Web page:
• The Lutheran Confessions

  • November 2010
    S M T W T F S
    « Oct   Dec »
     123456
    78910111213
    14151617181920
    21222324252627
    282930  
  • Sermons on YouTube

  • Post Categories

  • Recent Posts

  • Tags

  • Enter your email address to follow this blog and receive notifications of new posts by email.

    Join 260 other followers

  • Blog Stats

    • 30,911 hits

The Lutheran Church – Missouri Synod – Commentary: Flunking the religious knowledge test

Gene Edward Veith–

“…It is regrettable when people are ignorant about other people’s religion.  But it is even worse when they are ignorant about their own religion.  Roman Catholics believe that the bread and wine of Communion become the Body and Blood of Christ.  Only 40 percent of Americans realize that.  But only 55 percent of Roman Catholics are aware that this is what their church teaches, meaning that 45 percent do not!

But the most disturbing news from the Religious Knowledge Survey is how few Christians are aware that Protestants believe that salvation is through faith alone.  Only 16 percent of the general public is aware of that teaching, which is the same percentage (16 percent) of Christians who are aware of that teaching!  Only 9 percent of Catholics realize that Protestants believe that.

It gets worse.  Among Protestants, only 19 percent were aware that Protestants believe that salvation is through faith alone.  That includes 14 percent of the mainliners and 9 percent of black Protestants.  Among Evangelicals, whose name suggests an emphasis on the Gospel, only 28 percent know that Protestants believe in salvation through faith alone, which means that 72 percent do not…”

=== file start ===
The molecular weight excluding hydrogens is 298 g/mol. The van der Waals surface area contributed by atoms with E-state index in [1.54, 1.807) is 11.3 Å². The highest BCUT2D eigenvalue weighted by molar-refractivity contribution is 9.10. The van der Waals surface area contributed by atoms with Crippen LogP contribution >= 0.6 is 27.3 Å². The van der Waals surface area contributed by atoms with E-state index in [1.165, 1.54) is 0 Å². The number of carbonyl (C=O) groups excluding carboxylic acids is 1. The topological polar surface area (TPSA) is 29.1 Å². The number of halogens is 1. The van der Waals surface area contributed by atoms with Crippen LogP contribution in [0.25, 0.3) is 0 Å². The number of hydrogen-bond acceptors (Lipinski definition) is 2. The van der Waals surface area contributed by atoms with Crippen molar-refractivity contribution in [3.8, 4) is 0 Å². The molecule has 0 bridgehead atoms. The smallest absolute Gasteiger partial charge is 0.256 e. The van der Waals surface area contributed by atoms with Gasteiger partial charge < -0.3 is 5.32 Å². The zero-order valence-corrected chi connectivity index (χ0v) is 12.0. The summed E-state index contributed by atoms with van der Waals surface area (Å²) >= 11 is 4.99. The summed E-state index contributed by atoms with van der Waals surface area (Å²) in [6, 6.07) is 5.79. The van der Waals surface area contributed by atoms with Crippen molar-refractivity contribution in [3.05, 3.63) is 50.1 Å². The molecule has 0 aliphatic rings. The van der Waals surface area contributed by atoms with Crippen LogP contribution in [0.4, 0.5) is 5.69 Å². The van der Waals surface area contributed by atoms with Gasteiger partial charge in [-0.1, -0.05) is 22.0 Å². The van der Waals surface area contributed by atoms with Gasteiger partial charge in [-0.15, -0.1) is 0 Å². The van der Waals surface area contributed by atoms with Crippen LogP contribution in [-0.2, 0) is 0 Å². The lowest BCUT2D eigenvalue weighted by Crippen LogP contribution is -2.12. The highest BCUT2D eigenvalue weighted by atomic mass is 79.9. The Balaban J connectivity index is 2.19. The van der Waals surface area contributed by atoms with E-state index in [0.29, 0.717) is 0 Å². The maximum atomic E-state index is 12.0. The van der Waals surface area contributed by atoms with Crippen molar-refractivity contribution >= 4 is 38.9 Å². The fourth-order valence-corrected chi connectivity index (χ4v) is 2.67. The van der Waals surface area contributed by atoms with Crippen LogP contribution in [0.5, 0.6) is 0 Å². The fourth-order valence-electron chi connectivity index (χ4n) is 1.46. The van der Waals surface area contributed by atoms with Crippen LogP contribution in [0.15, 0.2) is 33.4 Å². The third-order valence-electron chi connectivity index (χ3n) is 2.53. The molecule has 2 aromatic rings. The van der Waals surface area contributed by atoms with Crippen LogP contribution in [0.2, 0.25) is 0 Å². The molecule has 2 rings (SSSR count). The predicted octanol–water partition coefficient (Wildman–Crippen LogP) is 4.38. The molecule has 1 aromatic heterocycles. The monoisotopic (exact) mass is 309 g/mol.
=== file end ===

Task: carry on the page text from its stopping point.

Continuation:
The Lutheran Church – Missouri Synod – Commentary: Flunking the religious knowledge test.

Advertisements

2 Responses

  1. I probably agree with the overall point, but there is a problem with the wording of the survey. (I don’t have the actual questions but I think I can see what they were like from the article.)
    Once you get out Protestant statements of faith and start unpacking the language you don’t get what you think you get. First, define “Protestant.” Second, define “salvation, saved, grace, faith.” Define “sin” and “conversion.” You’ll find that almost all American Protestants are works righteous, though they won’t claim to be so up front. If someone asked me the question, “Do protestants believe in salvation by faith alone?” I either would not answer the question or I would have to say, “Not if you mean the typical American Evangelical non-Lutheran Protestant.” Other than Calvinists, non-Lutherans do not believe in original sin as a total corruption, but they are Pelagians. And then Calvinists think they have to do good works to assure themselves that they are part of the elect even if they don’t credit their works for salvation.
    On the other hand, Roman Catholics also claim that they teach they man is saved by grace through faith alone. But again, unpack the language and you’ll find they mean different things than we do. If you ask a Catholic, “Are you saved by grace alone through faith?” They will answer “yes,” not because they are ignorant about what their church teaches (that may be true of many of them) but because their church really uses those same words to describe justification.

    And I just hate it when Lutherans are lumped in with Protestants, and when Protestants are presented as being non works-righteous. They all take a part in their own salvation.

    • Katie,

      I hear what you’re saying. Distinctions need to be maintained, even with that of the name “Lutheran.” Generally speaking, many think if the ELCA (“Evangelical Lutheran Church” of America) when hearing about “Lutheran.” They, too, speak of grace, but not according to how Holy Scripture uses the term. Historically speaking, the words protestant, evangelical, and reformers describe well the early Lutherans of the Reformation. Yet today, such words have very different meanings. One of my hopes for this very humble blog is to clarify some of those distinctions. Thank you for your comments!

Leave a Reply

Fill in your details below or click an icon to log in:

WordPress.com Logo

You are commenting using your WordPress.com account. Log Out / Change )

Twitter picture

You are commenting using your Twitter account. Log Out / Change )

Facebook photo

You are commenting using your Facebook account. Log Out / Change )

Google+ photo

You are commenting using your Google+ account. Log Out / Change )

Connecting to %s

%d bloggers like this: